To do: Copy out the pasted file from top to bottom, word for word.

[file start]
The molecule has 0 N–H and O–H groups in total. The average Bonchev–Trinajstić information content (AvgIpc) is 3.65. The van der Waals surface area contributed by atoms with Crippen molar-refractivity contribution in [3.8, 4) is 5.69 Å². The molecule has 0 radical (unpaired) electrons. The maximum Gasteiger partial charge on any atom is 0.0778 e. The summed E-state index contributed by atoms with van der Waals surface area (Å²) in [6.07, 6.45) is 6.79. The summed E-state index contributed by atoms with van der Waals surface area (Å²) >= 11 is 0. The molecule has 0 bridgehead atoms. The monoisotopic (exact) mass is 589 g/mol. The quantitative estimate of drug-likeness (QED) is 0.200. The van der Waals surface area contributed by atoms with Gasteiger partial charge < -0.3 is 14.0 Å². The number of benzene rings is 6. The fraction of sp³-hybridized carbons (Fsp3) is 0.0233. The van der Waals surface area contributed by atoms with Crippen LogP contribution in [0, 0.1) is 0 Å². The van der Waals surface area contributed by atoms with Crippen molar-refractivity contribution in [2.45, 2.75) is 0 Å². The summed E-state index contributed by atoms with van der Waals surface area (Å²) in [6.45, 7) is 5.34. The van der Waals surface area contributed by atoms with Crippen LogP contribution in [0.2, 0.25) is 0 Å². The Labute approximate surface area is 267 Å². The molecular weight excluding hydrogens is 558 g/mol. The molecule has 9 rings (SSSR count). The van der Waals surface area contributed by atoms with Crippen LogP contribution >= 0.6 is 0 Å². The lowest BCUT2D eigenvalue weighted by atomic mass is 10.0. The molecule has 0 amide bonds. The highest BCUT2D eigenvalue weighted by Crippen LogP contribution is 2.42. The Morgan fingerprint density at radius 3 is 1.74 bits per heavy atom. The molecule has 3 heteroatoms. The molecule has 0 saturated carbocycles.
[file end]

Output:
The molecule has 0 N–H and O–H groups in total. The average Bonchev–Trinajstić information content (AvgIpc) is 3.65. The van der Waals surface area contributed by atoms with Crippen molar-refractivity contribution in [3.8, 4) is 5.69 Å². The molecule has 0 radical (unpaired) electrons. The maximum Gasteiger partial charge on any atom is 0.0778 e. The summed E-state index contributed by atoms with van der Waals surface area (Å²) in [6.07, 6.45) is 6.79. The summed E-state index contributed by atoms with van der Waals surface area (Å²) >= 11 is 0. The molecule has 0 bridgehead atoms. The monoisotopic (exact) mass is 589 g/mol. The quantitative estimate of drug-likeness (QED) is 0.200. The van der Waals surface area contributed by atoms with Gasteiger partial charge < -0.3 is 14.0 Å². The number of benzene rings is 6. The fraction of sp³-hybridized carbons (Fsp3) is 0.0233. The van der Waals surface area contributed by atoms with Crippen LogP contribution in [0, 0.1) is 0 Å². The van der Waals surface area contributed by atoms with Crippen molar-refractivity contribution in [2.45, 2.75) is 0 Å². The summed E-state index contributed by atoms with van der Waals surface area (Å²) in [6.45, 7) is 5.34. The van der Waals surface area contributed by atoms with Crippen LogP contribution in [0.2, 0.25) is 0 Å². The Labute approximate surface area is 267 Å². The molecular weight excluding hydrogens is 558 g/mol. The molecule has 9 rings (SSSR count). The van der Waals surface area contributed by atoms with Crippen LogP contribution >= 0.6 is 0 Å². The lowest BCUT2D eigenvalue weighted by atomic mass is 10.0. The molecule has 0 amide bonds. The highest BCUT2D eigenvalue weighted by Crippen LogP contribution is 2.42. The Morgan fingerprint density at radius 3 is 1.74 bits per heavy atom. The molecule has 3 heteroatoms. The molecule has 0 saturated carbocycles.